Learning unlocks all doors

Newsletter Issue 23 : March 1, 2009- March 31, 2009






guiding the people creativity to fuel business improvements


The way I have seen Kaizen happening in our midst is a travesty of the philosophy of Kaizen.

Most of the times, the Kaizen movement is started in the right earnest. Soon, we get to our favourite past time of chasing numbers (they may be Kaizen numbers).

Getting back to the roots, Kaizen was supposed to be an opportunity for a person to improve his work area, work method and work output by lessening the pain he/ she feels while working.

It is this pain that we become habitual to and it is this pain that needs to be awakened through Kaizen.

It all started with suggestion schemes. Nice looking boxes, craftily worded invitations were farmed with much fanfare. But these did not convince the target audience of the genuine intentions of the management.

The remaining chance was lost as the suggestions at times were evaluated solely by management (sometime also with union representatives). None had any direct stakes in workmen performance, thereby cutting the cord between Kaizen & operational performance.

I was not surprised, when in one industry the suggestion box remained empty for the whole of two months before it was taken off.

What a way to communicate? The workmen were confused between the constant threat to their jobs (no commitment from the industry in form of formal appointments) and the request for suggestions. They did the obvious. Any other response would have been a surprise.

I would love the day when the ballot boxes will be turned back empty because of non-genuine candidates.

A CROW, half-dead with thirst, came upon a Pitcher which had once been full of water; but when the Crow put its beak into the mouth of the Pitcher he found that only very little water was left in it, and that he could not reach far enough down to get at it. He tried, and he tried, but at last had to give up in despair. Then a thought came to him, and he took a pebble and dropped it into the Pitcher.
Then he took another pebble and dropped it into the Pitcher.
Then he took another pebble and dropped it into the Pitcher.
Then he took another pebble and dropped it into the Pitcher.
Then he took another pebble and dropped it into the Pitcher.
Then he took another pebble and dropped it into the Pitcher.
Then he took another pebble and dropped it into the Pitcher.
At last, at last, he saw the water mount up near him, and after casting in a few more pebbles he was able to quench his thirst and save his life.







Quality circle movement was a fine example of improvement through operating personnel but alas it got bundled into a management controlled program leaving little to cheer by the participants.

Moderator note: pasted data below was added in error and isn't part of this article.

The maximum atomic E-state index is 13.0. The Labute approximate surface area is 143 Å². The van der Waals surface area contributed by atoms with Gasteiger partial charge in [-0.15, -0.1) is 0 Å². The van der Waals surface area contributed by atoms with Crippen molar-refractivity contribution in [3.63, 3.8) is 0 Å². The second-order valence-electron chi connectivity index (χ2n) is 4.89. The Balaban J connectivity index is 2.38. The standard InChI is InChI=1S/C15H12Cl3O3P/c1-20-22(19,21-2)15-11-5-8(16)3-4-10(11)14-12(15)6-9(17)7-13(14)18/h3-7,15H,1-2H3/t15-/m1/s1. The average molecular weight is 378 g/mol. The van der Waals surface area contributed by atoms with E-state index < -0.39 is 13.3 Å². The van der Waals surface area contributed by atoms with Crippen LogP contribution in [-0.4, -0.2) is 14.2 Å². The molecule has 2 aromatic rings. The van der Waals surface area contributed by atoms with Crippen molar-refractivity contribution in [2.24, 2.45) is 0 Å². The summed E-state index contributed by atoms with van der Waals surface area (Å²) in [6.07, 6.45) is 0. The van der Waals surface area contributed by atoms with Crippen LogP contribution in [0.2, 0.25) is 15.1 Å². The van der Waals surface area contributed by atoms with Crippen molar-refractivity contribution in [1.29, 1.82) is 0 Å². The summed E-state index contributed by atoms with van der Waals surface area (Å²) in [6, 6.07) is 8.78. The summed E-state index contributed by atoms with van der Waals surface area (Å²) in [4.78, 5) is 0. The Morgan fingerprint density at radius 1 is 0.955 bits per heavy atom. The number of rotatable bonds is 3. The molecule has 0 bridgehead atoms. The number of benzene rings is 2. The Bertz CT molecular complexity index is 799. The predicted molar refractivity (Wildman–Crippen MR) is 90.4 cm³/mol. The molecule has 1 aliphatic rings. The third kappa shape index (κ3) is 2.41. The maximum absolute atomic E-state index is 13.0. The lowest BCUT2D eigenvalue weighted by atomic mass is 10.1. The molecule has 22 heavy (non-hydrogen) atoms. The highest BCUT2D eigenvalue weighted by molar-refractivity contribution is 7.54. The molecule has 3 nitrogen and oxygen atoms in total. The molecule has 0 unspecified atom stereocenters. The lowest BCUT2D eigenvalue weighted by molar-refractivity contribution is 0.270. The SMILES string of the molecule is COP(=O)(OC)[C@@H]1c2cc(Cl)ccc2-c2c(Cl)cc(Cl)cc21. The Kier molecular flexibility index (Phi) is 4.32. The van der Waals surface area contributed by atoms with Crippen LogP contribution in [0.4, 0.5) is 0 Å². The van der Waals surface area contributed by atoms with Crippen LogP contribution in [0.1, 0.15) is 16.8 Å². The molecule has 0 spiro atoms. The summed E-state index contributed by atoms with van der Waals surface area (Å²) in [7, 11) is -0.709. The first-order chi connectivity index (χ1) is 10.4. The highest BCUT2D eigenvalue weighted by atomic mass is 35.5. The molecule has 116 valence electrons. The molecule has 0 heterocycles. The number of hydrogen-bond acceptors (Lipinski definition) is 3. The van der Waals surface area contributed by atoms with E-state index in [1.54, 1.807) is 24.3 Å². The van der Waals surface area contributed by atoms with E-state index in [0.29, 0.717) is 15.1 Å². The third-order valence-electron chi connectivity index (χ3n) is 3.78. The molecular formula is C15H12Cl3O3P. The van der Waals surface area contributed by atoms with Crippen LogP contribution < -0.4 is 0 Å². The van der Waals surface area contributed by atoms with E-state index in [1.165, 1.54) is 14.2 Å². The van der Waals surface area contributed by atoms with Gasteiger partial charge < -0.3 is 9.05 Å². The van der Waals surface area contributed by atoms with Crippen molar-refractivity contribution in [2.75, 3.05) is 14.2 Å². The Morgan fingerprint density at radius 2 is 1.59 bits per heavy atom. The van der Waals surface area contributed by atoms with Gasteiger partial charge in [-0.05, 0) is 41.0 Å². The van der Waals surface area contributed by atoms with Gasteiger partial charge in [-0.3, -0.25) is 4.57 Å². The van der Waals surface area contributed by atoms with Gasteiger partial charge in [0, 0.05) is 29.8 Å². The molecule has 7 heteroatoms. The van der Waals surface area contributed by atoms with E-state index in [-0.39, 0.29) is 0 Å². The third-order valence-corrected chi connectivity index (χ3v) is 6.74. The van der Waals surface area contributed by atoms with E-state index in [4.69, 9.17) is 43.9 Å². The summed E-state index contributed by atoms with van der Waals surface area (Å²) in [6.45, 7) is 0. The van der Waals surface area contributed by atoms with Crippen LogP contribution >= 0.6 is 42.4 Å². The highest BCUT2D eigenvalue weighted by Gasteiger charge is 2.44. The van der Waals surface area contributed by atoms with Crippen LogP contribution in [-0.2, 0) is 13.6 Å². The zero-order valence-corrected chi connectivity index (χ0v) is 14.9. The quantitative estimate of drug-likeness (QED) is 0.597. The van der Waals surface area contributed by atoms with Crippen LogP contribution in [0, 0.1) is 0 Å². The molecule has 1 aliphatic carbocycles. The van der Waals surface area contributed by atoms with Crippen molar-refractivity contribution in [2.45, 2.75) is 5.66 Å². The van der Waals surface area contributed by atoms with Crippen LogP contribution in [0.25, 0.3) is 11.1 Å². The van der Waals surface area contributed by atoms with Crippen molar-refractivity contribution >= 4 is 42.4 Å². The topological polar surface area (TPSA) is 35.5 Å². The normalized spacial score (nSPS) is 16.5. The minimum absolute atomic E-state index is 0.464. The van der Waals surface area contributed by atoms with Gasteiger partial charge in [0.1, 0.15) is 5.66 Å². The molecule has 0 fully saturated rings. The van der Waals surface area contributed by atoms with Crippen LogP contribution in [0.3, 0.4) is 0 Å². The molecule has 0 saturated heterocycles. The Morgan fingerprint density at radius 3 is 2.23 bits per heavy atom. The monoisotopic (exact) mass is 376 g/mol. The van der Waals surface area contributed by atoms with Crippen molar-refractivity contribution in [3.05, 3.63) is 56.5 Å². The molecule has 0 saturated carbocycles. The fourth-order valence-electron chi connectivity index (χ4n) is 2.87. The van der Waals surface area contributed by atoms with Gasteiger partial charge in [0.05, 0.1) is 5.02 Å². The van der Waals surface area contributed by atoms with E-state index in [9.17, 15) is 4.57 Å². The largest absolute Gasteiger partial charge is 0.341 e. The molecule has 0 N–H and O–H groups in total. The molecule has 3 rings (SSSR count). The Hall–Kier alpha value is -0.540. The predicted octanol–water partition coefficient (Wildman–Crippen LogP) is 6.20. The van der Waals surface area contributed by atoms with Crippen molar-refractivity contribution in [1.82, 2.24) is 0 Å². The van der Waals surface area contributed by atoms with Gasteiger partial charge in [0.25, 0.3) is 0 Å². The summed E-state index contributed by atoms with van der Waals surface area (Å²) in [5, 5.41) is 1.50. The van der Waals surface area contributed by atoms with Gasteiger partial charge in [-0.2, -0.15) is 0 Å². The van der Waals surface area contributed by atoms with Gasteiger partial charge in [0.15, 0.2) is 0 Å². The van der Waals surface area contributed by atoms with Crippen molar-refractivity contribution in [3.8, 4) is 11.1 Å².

The participants just reacted to the guidelines (dictate) set by management.

This effectively switched off the creativity.

Did you have a chance to look at what is passed on as Kaizen?

I use in our trainings some examples out of the CII repository of Kaizen. I should be thankful that we have some examples to guide & enthuse others. However, if this what we have as best examples for others, we will need to have a very critical look at our Kaizen movement.

The modern industry is based on standardisation and repeatability. This is effective in reproduction of goods. Unfortunately, the requirements today are changing the marketplace back to the artisan area, where each piece was crafted to customer requirements. The modern industry was just the opposite.  The new market place that has already come into being, demands the cost and speed of modern industry and the flexibility and personalised service of the artisan era.

Clearly, the current mindsets can not visualise a solution as these can not visualise the problem.

Kaizen is one tool that symbolises bottoms up approach to improvement. The freedom of creative thinking of an individual is finely blended with the knowledge of self’s workplace and safety of mistake proofing through active participation of management. Most importantly, it is a proactive tool that gives the power and initiative to improve to an individual.

For the craftsman approach demanded by new marketplace, the workman has to be accorded the respect of a craftsman.

What better way than Kaizen?

For Kaizen movement to be successful, it has to be a part of a structured & detailed operational improvement strategy like Total Quality Management or, Lean Management. This way the Kaizen efforts are guided to what they are supposed to do – business improvements.

Habit of improvement thus formed is contagious and eventually percolates to the society through family.
Statements in this article are not generalised & are based on instances in different organisations at different times.